The big storyline going into 2010: Could this be the year for a team from a non-automatic qualifying conference to make history and land in the BCS national championship game?
History was definitely made, but in a slightly different way.
No. 3 TCU carried the torch for the non-AQs everywhere, going undefeated for the second straight regular season and landing a spot in the prestigious Rose Bowl -- the fifth team to play in the game from outside the Big Ten or Pac-10 in the BCS era. The Horned Frogs will face Wisconsin in what is shaping up to be a must-win, for the sake of credibility.
Of course, the Horned Frogs are the first non-AQ team to play in that game, and have now become the first non-AQ team to land back-to-back BCS berths after playing in the Fiesta Bowl last season.
And to think just three short weeks ago, all eyes were on Boise State. The Broncos were also undefeated and ranked right behind TCU in the BCS standings. But many people figured if they won out, they would leap the Horned Frogs as the top non-AQ school.
The two had spent the entire season jockeying for position. Both started out ranked in the AP preseason poll -- Boise State at No. 3 and TCU at No. 6. Both returned most of their starters, including veteran quarterbacks. Both seemed poised to make that push for history, since no other non-AQ team had ever started the season ranked so high.
But then Nov. 26 happened.
Boise State walked into Reno to play Nevada needing two more wins, with a potential BCS berth on the line. The Broncos jumped out to a 24-7 halftime lead, but that all vanished. Kyle Brotzman missed a 26-yard field goal that would have won it in regulation, then a 29-yarder on the first possession of overtime. Nevada kicker Anthony Martinez nailed his field goal, and Nevada won 34-31, breaking Boise State hearts everywhere.
TCU got the BCS spot. Boise State ended up in Las Vegas, perhaps a perfect place to forget their sorrows.
But what happened to No. 10 Boise State was no fluke -- and neither was the WAC. Nevada posted the best season in school history at 12-1 and finished No. 15 in the BCS standings. No. 24 Hawaii also won 10 games, and the three shared the league championship. They also ended the season ranked in the Top 25 -- the first time the WAC has had three ranked teams since 1997. The Mountain West, usually the standard-bearer for the non-AQs only had two teams ranked.
As for history being made, there was plenty of that in the other non-AQ conferences. UCF earned the first ranking in school history this year en route to the Conference USA championship. FIU won its first Sun Belt championship and got the first bowl bid in school history. And Miami (Ohio) had the best turnaround in college football this season, turning a 1-11 season into a 9-4 season with a conference title.
In addition to all that, Air Force, Army and Navy are all in bowl games for the first time in the same season.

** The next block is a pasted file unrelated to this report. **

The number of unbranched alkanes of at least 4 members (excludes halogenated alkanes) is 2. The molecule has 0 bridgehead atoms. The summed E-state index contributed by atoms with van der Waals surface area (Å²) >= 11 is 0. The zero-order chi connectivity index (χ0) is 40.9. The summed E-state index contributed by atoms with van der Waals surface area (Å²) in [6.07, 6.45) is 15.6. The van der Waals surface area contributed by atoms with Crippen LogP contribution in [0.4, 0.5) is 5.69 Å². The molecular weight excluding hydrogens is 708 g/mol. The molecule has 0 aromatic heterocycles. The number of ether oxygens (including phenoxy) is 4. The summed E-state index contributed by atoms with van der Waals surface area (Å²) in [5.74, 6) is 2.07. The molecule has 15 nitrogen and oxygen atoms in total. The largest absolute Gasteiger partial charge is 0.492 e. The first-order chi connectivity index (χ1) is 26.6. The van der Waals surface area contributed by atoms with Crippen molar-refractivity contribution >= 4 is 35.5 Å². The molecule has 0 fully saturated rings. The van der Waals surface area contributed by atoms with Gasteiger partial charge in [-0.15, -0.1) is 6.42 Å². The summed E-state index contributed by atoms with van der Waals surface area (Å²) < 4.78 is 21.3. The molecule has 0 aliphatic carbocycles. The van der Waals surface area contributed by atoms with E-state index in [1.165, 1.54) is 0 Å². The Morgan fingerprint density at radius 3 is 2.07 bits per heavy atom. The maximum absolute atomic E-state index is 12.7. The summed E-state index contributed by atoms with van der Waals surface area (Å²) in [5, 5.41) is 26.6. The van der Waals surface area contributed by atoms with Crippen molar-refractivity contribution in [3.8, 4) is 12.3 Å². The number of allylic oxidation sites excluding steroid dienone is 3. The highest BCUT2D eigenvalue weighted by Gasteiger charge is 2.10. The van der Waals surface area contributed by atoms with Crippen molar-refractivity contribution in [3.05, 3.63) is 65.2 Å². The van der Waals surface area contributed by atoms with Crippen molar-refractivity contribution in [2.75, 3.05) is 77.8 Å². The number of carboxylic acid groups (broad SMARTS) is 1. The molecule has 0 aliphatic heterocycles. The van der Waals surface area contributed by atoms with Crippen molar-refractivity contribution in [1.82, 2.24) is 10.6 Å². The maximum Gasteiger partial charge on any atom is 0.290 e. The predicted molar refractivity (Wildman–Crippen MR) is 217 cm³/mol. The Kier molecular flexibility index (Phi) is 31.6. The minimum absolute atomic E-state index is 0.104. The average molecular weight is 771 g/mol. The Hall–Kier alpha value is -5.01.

Offensive MVP: Kellen Moore, Boise State and Colin Kaepernick, Nevada. If the WAC can vote them Co-Offensive Players of the Year, then so can I. Both were outstanding for their respective teams. Moore is the first Heisman finalist in school history after throwing for 3,506 yards, 33 touchdowns and five interceptions. Kaepernick put his team on his back, and joined Cam Newton and Tim Tebow as the only players to run for 20 touchdowns and pass for 20 touchdowns in one season.
Defensive MVP: Tank Carder, TCU. You have to give the nod to the leader on the best defensive unit in the country. TCU ranks No. 1 in total defense for an incredible third straight season. His stats don’t jump off the page -- 54 tackles, 2.5 sacks -- but they don’t have to when you do so many other things to help your team win.
Newcomer of the year: Ronnie Hillman, RB, San Diego State. Well, I got one of my preseason predictions right. Hillman had a year to remember for the Aztecs, set the Mountain West freshman rushing record with 1,304 yards and 14 touchdowns en route to league Freshman of the Year honors. Don’t be surprised if his name pops up in Heisman talk in the next few years.
Coach of the year: Chris Ault, Nevada. This was a tough one with so many worthy candidates. TCU coach Gary Patterson, Miami (Ohio) coach Mike Haywood and San Diego State coach Brady Hoke all deserve consideration. But Ault took his team to the best season in school history, and his Pistol offense is all the rage.
Biggest surprise: Miami (Ohio). As I mentioned above, going from 1-11 to 9-4 is quite an accomplishment for the RedHawks and Haywood. This is a team that was predicted to finish fifth out of seven teams in the MAC East. Now they have rings.
Biggest disappointment: BYU. I got this preseason prediction right as well. The Cougars had won 10 or more games in four straight seasons, but they could not get anything going offensively in 2010 after struggling at quarterback and failing to find any consistent playmakers.
Game of the year: Nevada 34, Boise State 31 (OT). The game was an instant classic. It changed the course of the non-AQ season, and also gave Nevada its first ever win over a Top 5 opponent.